Entry #2 – Content Reuse Implementation at Brocade

Company Name: Brocade
Name of Submitter: Lelia Wright
Email Address: lwright@brocade.com

1. Efficiency:

After helping to make the software technology taxonomy part of the corporate taxonomy, we defined the basic content unit for reuse as a technology chapter (DITA sub-map). Most of our technologies map to protocols, such as BGP, SNMP, and RADIUS, but some technologies are constructs, such as licensing or configuration fundamentals. We leverage the use of the software technology groupings from the taxonomy to create our deliverables. We recast our writers as technology owners across three platforms instead of separate writers within each of the three platforms writing about the same technology. Each technology owner gains additional expertise with each new feature for the same technology, and can manage the reused content across the platforms. Our resulting efficiencies allowed us to deliver a new documentation set for a new platform without adding additional writers. Technology owners are more empowered to make decisions about the reuse for their content. Where once our writing teams consisted of an average of 6 writers per platform handling 8 to 12 publications with a lot of technology overlap among three platforms, now each writer owns an average of 4 to 5 technologies across four platforms and we publish 10 to 14 configuration and reference guides per platform. The average number of XML objects (maps, topics, and graphics) per guide is 440. Metrics also show that 59% of the technologies in the new platform are reused with at least one existing platform.

2. Customer Focus:

Some of our customers complained that we did not provide enough examples in our documentation, our command references were limited, and content was inconsistent. Part of our efforts with content reuse has focused on reworking our content from documenting one command per topic to creating multi-command tasks with real world examples that customers can use to advantage. In each task, we may not use or describe all the command syntax. Creating new command topics that are contained in a separate command reference has been an integral part of this process. Some tasks build on other tasks, and we have developed some complex configuration scenarios that bring different tasks and different technologies together. Our metrics show that, of the technologies in our new platform, 52% are reworked. (This percentage will be higher by mid-August).

3. Transferability:

Our processes are easily transferable to other companies. The key is to define the context and basic content unit for reuse in a way that allows for analysis and mapping of content in terms of the broader taxonomy. In other companies, we often hear that reused content is moved to shared reuse folders without any context and writers are allowed to randomly reuse content, but we believe that our more structured approach has proven to be the key to our success. We initially started reusing content in some software technologies, but it was our taxonomy work that opened the door to more reuse because we had a framework that the rest of the company, and our customers, could understand. We have not fully implemented all aspects of the taxonomy across the company yet, but we have reorganized our writers and restructured our deliverables to match the software technology taxonomy. We remain flexible, and some technologies are documented in books of their own, for example, Licensing. After single-sourcing content for 11 technologies over the past three years, we have single-sourced content for 19 technologies in the first three months of this year. We believe that, with the appropriate context, other companies could see similar content reuse success.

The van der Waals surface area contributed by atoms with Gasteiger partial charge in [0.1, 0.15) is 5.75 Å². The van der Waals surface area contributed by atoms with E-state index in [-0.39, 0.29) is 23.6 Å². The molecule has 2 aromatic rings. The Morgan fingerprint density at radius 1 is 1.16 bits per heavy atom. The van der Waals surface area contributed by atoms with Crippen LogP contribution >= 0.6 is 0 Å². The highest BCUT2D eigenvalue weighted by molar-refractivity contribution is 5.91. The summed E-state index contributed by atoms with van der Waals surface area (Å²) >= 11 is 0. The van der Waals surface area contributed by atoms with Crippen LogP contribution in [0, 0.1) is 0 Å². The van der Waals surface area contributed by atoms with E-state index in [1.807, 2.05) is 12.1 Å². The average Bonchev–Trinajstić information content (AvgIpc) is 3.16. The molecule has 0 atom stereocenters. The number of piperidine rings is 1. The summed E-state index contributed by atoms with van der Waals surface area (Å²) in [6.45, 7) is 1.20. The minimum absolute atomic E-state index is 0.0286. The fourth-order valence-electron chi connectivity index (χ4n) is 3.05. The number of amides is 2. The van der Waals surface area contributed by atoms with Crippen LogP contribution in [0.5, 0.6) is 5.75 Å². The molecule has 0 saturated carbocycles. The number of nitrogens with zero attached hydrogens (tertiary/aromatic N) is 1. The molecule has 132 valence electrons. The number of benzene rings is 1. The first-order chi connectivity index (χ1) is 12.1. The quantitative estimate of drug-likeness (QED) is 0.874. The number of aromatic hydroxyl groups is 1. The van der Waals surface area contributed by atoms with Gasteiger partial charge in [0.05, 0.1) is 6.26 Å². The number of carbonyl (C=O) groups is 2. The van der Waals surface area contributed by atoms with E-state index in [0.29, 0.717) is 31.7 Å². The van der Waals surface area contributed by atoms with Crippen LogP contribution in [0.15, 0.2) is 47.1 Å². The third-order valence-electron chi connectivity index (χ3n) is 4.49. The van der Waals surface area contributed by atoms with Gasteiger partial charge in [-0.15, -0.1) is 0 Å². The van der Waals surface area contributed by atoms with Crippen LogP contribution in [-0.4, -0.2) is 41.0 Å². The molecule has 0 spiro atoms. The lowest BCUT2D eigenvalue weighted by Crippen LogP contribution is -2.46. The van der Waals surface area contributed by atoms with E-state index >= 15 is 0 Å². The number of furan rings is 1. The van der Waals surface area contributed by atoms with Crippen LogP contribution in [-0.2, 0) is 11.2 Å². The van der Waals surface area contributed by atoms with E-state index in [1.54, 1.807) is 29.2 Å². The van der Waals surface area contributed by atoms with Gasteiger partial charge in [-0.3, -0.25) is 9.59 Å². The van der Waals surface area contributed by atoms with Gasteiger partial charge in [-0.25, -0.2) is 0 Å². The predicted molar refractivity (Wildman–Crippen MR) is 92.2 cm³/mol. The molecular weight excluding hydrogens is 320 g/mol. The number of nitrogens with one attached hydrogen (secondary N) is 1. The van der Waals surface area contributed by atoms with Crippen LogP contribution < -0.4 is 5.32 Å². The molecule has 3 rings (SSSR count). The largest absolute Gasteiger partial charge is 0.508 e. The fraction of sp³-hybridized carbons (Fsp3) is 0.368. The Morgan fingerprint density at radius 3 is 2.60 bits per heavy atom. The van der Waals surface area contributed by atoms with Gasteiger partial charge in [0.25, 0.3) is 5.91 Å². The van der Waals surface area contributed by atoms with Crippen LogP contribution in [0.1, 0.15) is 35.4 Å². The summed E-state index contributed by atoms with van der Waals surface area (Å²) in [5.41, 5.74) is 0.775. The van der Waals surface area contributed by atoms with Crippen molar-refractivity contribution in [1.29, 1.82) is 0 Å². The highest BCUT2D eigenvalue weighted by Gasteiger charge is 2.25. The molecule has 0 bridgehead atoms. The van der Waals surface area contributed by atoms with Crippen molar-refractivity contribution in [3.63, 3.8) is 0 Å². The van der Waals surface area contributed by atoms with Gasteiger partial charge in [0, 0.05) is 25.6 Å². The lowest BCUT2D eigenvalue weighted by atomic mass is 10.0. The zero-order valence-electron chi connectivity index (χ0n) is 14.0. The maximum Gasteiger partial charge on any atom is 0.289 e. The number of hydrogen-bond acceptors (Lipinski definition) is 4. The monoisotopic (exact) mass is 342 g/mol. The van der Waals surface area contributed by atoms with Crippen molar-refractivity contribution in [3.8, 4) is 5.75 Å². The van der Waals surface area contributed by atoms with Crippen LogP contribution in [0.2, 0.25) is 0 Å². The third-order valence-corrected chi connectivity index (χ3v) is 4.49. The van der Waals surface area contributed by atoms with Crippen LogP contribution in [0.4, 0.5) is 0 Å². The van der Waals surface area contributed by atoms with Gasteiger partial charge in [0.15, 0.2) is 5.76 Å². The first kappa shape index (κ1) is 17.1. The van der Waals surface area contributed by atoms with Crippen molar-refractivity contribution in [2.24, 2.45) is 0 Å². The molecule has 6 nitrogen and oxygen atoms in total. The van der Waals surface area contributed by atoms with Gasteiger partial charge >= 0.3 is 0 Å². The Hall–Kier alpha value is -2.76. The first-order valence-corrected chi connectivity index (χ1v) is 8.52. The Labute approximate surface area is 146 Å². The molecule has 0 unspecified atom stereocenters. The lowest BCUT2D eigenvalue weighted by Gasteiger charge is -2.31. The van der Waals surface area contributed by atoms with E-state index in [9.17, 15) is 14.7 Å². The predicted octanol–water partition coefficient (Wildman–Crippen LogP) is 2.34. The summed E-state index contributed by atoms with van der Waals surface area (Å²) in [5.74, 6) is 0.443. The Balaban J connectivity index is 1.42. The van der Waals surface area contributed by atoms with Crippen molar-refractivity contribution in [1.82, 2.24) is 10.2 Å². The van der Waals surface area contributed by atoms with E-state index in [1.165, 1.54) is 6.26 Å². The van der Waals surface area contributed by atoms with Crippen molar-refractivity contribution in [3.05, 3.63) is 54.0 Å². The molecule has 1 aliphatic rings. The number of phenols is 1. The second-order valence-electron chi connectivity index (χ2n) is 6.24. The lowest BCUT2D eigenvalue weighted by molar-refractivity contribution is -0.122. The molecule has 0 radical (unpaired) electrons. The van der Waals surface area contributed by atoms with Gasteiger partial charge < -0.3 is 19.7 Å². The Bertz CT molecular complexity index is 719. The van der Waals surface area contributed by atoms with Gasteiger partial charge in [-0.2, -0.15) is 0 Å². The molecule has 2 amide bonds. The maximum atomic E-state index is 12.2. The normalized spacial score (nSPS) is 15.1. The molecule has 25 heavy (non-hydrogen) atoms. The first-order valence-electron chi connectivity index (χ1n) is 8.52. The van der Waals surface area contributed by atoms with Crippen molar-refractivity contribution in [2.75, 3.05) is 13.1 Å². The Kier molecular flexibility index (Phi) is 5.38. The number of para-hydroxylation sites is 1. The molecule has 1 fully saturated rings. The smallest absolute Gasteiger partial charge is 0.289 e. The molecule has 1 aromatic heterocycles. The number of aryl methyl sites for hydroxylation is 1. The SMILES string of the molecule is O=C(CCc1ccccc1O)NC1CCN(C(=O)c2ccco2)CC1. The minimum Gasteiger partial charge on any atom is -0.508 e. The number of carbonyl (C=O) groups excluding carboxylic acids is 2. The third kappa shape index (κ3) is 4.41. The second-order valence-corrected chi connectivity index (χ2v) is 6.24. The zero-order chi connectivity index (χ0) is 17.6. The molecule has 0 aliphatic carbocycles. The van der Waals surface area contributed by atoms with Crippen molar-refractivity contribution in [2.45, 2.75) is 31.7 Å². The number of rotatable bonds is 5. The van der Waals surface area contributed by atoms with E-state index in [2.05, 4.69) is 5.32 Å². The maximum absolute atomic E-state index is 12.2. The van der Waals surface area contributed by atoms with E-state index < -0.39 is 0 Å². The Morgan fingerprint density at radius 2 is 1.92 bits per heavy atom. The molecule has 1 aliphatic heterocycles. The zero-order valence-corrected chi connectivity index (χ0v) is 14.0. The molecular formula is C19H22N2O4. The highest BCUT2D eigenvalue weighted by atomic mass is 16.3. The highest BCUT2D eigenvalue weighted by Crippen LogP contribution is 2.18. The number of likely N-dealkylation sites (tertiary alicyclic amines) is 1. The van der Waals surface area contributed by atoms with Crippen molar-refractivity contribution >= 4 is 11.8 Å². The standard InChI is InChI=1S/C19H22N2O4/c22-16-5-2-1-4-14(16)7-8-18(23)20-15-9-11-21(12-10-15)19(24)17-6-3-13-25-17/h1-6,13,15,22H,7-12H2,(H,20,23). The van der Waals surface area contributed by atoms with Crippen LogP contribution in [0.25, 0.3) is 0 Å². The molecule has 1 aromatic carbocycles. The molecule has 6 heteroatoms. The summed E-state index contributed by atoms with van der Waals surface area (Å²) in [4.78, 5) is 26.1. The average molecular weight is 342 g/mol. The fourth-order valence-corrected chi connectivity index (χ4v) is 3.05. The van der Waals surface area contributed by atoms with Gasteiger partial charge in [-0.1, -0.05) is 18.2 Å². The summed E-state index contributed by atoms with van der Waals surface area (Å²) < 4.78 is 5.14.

4. Innovation:

Our innovation has been our initial adoption of an XML-based CCMS (specifically SDL Knowledge Center), which has allowed us the flexibility to implement our content reuse strategy. Developing the software technology topology and mapping our existing content into the new structure across all platforms is leading to more consistency across our deliverables. Empowering writers to become technology owners is leading to greater technical accuracy as they continue to hone their technical expertise.

5. Transformational Value:

In engineering and upper management meetings, some engineering groups have complained about the quality of our documentation. Recently, however, engineers who have been providing SME comments to our newly reworked content are turning complaints into compliments. They have noticed the multiple command task scenarios with examples, the new command topics, and they appreciate the new feature support tables that are now mapped to a similar technology hierarchy across all platforms.

6. Leadership:

We have benefitted from a strong core CCMS team and a highly supportive management team. We have provided a vision for the CCMS and we are daily delivering on that vision. Our Information Architect Designer leads our CCMS architecture innovation, and every member of the core CCMS team has contributed with projects, testing, developing process documentation, and training. We dismantled silos while still allowing release leads to lead, taught writers to use the correct DITA topic typing (concepts, tasks, CLI reference topics, and so on), and compiled writing guidelines. The writers have embraced technology ownership and content reuse. This has been a true team effort that continues to reap rewards for our entire department and our customers.

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